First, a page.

Fishing Reel Maintenance

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Posted by: Captain Woody - Comments Off on Fishing Reel Maintenance

Instead of purchasing a new spinning reel sometimes opting for a good cleaning makes the old one look and feel like new.

Serious anglers use their equipment often which means it frequently takes a beating, especially around saltwater. And you can be assured sooner or later its getting dunked. With the increasing price of fishing tackle particularly rods and reels people tend to take exceptional care of their equipment by washing and properly storing it after each trip. But regardless of how careful it’s treated for some reason and at exactly the wrong time the reel handle begins sticking and the gears sound like they are full of sand. Right away you’re thinking about a shinny new reel but the thought of convincing the wife why you need a new one makes you shudder.

A good cleaning and some maintenance is a solution that usually takes care of those dirty fishing reel blues, which by the way sounds like an old jazz song. And a cold winter day is a great time to do it.

If you lack the basic mechanical abilities or are not the “Do it yourself” type there are plenty of reputable repair facilities willing to do it for you. However, if you prefer doing it yourself, read on.

Here’s a quick tip I often give… Practically everyone today, has a digital camera so why not take advantage of it. If you’re not sure you’ll remember how things go back together, take a few close-up digital photographs before and during disassembly, print them and use during reassembly.

Over the years, fishing reel lubricants have evolved from barely refined motor oils to technologically advanced lubricants containing superior adhesion and bonding properties. This new generation of oils and greases greatly reduces friction and dispels water. Although cost is appreciably higher these added performance lubricants are worth the investment, so keep some on hand and in the tackle box.

Alright let’s get started, it’s going to take about an hour or two depending on how many reels you’re cleaning. Find a clean hard surface preferably in the garage with good lighting. Next gather a few old rags, an old white hand towel, and a chair. Get a couple of small straight blade and Phillips head screwdrivers, a small pair of needle nose pliers, an old toothbrush or thick artist brush and some alcohol or mineral sprits. You’ll also need a couple of small containers for securing small parts removed from the reel. This is important and I suggest working over a small white hand towel because those miniature washers and screws are virtually impossible to find if dropped on the floor.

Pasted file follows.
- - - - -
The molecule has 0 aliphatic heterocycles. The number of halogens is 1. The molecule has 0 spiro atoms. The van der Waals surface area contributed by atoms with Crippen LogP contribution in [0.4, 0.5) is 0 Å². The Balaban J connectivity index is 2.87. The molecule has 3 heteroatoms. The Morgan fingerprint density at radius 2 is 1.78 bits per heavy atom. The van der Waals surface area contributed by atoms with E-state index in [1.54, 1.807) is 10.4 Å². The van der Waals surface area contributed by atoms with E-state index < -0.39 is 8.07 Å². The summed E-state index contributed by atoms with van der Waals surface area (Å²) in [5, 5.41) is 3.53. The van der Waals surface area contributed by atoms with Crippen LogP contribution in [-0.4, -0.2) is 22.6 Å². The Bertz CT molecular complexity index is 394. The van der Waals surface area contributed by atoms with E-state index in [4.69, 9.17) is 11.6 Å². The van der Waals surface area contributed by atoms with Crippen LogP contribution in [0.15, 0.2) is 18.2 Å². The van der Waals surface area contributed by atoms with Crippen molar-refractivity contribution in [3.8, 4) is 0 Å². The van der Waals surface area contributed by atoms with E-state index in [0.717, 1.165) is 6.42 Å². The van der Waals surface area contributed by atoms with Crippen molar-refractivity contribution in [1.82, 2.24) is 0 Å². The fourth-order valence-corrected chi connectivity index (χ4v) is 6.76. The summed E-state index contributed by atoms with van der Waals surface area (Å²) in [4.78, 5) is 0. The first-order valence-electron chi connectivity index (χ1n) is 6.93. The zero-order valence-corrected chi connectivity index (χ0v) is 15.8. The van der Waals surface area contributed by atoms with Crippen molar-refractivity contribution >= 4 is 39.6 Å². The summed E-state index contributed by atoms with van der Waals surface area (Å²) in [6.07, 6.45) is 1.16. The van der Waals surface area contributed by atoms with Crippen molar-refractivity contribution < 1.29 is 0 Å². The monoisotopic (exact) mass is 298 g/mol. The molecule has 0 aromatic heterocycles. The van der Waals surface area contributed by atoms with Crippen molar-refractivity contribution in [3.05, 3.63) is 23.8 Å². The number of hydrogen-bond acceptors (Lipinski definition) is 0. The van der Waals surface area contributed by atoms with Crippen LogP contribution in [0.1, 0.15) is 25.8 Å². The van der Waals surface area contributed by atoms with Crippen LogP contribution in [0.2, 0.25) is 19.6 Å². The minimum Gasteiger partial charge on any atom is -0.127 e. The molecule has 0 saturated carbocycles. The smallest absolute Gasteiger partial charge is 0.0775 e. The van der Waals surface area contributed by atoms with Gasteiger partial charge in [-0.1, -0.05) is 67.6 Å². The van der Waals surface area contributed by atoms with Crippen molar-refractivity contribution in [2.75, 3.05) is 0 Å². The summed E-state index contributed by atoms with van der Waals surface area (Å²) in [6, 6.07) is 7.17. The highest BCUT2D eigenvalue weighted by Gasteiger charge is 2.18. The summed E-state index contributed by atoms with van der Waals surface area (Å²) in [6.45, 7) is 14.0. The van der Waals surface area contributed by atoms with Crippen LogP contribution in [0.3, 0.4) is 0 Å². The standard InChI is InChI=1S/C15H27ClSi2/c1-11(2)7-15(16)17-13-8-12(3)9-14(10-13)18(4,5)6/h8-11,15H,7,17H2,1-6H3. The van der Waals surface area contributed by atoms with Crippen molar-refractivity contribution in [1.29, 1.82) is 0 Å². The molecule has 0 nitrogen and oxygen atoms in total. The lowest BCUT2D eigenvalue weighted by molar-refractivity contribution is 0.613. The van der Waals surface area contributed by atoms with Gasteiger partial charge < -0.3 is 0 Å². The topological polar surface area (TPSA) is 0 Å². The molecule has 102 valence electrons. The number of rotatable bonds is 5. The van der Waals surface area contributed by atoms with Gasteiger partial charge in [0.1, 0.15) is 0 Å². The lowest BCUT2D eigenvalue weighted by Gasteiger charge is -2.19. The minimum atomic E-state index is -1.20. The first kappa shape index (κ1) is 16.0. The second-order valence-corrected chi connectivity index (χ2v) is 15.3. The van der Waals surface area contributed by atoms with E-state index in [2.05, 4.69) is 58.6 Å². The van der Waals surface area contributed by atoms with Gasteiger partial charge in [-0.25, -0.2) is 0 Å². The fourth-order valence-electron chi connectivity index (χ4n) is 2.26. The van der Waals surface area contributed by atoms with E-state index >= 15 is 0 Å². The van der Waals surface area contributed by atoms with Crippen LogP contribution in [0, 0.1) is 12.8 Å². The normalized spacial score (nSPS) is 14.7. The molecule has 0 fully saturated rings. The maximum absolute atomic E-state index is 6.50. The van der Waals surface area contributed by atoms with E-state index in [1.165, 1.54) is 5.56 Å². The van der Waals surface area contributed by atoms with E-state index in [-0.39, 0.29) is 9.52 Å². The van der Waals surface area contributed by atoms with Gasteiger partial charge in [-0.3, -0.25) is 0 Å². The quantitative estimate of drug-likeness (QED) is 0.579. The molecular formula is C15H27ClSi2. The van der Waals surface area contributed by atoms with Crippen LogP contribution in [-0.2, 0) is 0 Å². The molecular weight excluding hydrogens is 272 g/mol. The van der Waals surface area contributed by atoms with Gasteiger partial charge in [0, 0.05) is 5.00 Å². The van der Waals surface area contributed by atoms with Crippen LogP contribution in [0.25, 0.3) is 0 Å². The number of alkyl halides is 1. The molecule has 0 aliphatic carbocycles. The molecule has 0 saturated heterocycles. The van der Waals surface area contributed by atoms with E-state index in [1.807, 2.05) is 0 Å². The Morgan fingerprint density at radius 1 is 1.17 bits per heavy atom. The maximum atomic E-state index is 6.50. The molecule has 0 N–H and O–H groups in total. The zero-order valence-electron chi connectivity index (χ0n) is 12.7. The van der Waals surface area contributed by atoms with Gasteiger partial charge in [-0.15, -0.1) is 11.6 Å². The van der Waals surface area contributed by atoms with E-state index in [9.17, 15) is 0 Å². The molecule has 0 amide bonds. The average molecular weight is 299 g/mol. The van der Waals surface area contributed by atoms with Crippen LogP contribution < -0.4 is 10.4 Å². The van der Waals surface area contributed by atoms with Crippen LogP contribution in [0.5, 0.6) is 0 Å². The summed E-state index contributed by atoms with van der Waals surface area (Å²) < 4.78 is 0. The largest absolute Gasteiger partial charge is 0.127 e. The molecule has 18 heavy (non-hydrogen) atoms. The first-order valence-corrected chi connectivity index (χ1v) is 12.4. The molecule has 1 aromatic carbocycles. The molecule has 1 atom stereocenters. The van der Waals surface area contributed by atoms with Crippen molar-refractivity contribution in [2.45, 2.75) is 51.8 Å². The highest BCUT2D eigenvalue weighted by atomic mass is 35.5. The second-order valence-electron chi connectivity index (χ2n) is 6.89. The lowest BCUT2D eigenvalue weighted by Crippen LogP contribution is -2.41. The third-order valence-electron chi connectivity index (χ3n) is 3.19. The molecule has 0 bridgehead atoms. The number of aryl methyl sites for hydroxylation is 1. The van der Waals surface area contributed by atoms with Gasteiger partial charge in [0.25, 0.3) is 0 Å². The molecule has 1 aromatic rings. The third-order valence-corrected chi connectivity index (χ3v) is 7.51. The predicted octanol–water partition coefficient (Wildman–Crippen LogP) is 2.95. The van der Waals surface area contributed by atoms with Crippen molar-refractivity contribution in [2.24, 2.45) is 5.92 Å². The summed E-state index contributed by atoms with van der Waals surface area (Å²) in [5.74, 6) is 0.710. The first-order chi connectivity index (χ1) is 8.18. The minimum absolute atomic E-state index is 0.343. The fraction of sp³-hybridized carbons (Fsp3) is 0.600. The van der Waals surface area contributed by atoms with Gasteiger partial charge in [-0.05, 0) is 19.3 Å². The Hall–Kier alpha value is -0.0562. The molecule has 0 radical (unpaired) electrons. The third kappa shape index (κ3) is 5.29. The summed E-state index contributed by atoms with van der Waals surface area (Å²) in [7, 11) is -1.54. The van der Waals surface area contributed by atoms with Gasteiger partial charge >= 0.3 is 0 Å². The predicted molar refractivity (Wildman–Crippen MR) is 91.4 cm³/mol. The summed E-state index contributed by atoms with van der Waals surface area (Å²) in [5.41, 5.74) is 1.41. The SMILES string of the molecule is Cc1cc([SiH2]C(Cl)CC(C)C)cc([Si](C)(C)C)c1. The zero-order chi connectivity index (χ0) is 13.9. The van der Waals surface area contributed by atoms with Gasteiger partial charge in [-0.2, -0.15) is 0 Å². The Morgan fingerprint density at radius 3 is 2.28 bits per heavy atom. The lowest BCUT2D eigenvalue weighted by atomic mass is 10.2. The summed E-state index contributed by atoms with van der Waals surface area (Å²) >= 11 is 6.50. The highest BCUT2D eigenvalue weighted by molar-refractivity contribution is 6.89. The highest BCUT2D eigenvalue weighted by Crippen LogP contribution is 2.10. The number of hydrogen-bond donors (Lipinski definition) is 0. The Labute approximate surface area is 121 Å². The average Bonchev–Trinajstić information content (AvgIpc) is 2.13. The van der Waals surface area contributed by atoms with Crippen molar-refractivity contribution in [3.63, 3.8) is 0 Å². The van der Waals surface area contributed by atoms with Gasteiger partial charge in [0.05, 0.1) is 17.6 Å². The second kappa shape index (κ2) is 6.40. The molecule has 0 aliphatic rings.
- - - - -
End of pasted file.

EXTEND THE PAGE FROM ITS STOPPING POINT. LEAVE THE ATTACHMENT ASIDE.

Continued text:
Begin by removing the spool and reel handle, clean them and set aside. Remove the rotor nut retaining screw, nut and remove the rotor. On the rotor, loosen the line roller assembly located on the bail, lubricate bearing and roller and retighten. Also oil the opposite end of the bail where it connects to the rotor housing and set aside.

From this point and using the small brushes and cleaning solutions you’re going to remove and clean parts and housings as necessary.

Next remove the side plate taking care not to loose the small, usually plastic washers located on the screws. When possible, remove and clean the main gear and its two bearings, clean each one and set aside. Now remove and clean only the remaining readily accessible parts and gear case. You’re ready to put it back together.

Start by air drying the parts or using very low air pressure. With the newest lubricants apply a light coating of reel grease to the main and worm gear teeth. Oil the main gear, anti reverse and main shaft bearings and reassemble into the gear case. Remember, grease gets sticky so use oil whenever possible. Install the gear case cover and oil the main shaft before installing rotor. If necessary, re-spool with new line and reset the drag tension. Finally, test everything making certain its operating correctly.

Now all that’s left is getting out on the water for that next great fishing adventure; with a reel that probably feels and looks like new.

This article is owned by Capt. Woody Gore and is copyright protected. Permission to republish this article in print or online must be granted by Capt. Gore. wgore@ix.netcom.com